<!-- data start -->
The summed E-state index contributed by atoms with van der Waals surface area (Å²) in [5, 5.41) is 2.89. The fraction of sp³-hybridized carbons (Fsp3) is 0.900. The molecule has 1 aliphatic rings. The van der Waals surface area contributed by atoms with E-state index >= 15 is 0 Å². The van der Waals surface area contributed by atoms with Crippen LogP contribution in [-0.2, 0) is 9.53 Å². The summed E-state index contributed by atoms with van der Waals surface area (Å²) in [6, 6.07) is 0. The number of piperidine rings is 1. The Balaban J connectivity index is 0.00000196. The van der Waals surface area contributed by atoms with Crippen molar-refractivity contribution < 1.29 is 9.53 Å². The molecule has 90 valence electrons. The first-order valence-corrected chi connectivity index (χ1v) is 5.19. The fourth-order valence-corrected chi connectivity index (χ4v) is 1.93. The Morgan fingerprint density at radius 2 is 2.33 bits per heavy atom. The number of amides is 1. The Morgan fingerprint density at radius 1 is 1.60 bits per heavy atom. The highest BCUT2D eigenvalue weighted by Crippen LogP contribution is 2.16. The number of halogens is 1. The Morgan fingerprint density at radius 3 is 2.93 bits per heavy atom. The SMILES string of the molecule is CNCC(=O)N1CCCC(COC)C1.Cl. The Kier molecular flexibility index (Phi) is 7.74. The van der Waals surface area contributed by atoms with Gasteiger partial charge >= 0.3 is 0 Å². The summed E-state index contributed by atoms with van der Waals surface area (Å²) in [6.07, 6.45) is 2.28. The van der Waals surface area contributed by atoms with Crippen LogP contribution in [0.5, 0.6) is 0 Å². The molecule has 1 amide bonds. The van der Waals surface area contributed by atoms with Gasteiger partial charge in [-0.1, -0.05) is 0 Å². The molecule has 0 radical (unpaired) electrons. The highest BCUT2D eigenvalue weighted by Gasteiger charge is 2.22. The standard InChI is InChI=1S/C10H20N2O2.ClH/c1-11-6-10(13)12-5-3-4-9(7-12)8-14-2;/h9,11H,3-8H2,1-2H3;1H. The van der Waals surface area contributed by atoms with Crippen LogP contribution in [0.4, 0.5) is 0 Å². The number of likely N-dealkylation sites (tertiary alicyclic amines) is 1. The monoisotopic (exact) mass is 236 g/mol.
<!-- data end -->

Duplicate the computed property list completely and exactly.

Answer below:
The summed E-state index contributed by atoms with van der Waals surface area (Å²) in [5, 5.41) is 2.89. The fraction of sp³-hybridized carbons (Fsp3) is 0.900. The molecule has 1 aliphatic rings. The van der Waals surface area contributed by atoms with E-state index >= 15 is 0 Å². The van der Waals surface area contributed by atoms with Crippen LogP contribution in [-0.2, 0) is 9.53 Å². The summed E-state index contributed by atoms with van der Waals surface area (Å²) in [6, 6.07) is 0. The number of piperidine rings is 1. The Balaban J connectivity index is 0.00000196. The van der Waals surface area contributed by atoms with Crippen molar-refractivity contribution < 1.29 is 9.53 Å². The molecule has 90 valence electrons. The first-order valence-corrected chi connectivity index (χ1v) is 5.19. The fourth-order valence-corrected chi connectivity index (χ4v) is 1.93. The Morgan fingerprint density at radius 2 is 2.33 bits per heavy atom. The number of amides is 1. The Morgan fingerprint density at radius 1 is 1.60 bits per heavy atom. The highest BCUT2D eigenvalue weighted by Crippen LogP contribution is 2.16. The number of halogens is 1. The Morgan fingerprint density at radius 3 is 2.93 bits per heavy atom. The SMILES string of the molecule is CNCC(=O)N1CCCC(COC)C1.Cl. The Kier molecular flexibility index (Phi) is 7.74. The van der Waals surface area contributed by atoms with Gasteiger partial charge >= 0.3 is 0 Å². The summed E-state index contributed by atoms with van der Waals surface area (Å²) in [6.07, 6.45) is 2.28. The van der Waals surface area contributed by atoms with Crippen LogP contribution in [0.5, 0.6) is 0 Å². The molecule has 1 amide bonds. The van der Waals surface area contributed by atoms with Gasteiger partial charge in [-0.1, -0.05) is 0 Å². The molecule has 0 radical (unpaired) electrons. The highest BCUT2D eigenvalue weighted by Gasteiger charge is 2.22. The standard InChI is InChI=1S/C10H20N2O2.ClH/c1-11-6-10(13)12-5-3-4-9(7-12)8-14-2;/h9,11H,3-8H2,1-2H3;1H. The van der Waals surface area contributed by atoms with Crippen LogP contribution in [0.4, 0.5) is 0 Å². The number of likely N-dealkylation sites (tertiary alicyclic amines) is 1. The monoisotopic (exact) mass is 236 g/mol.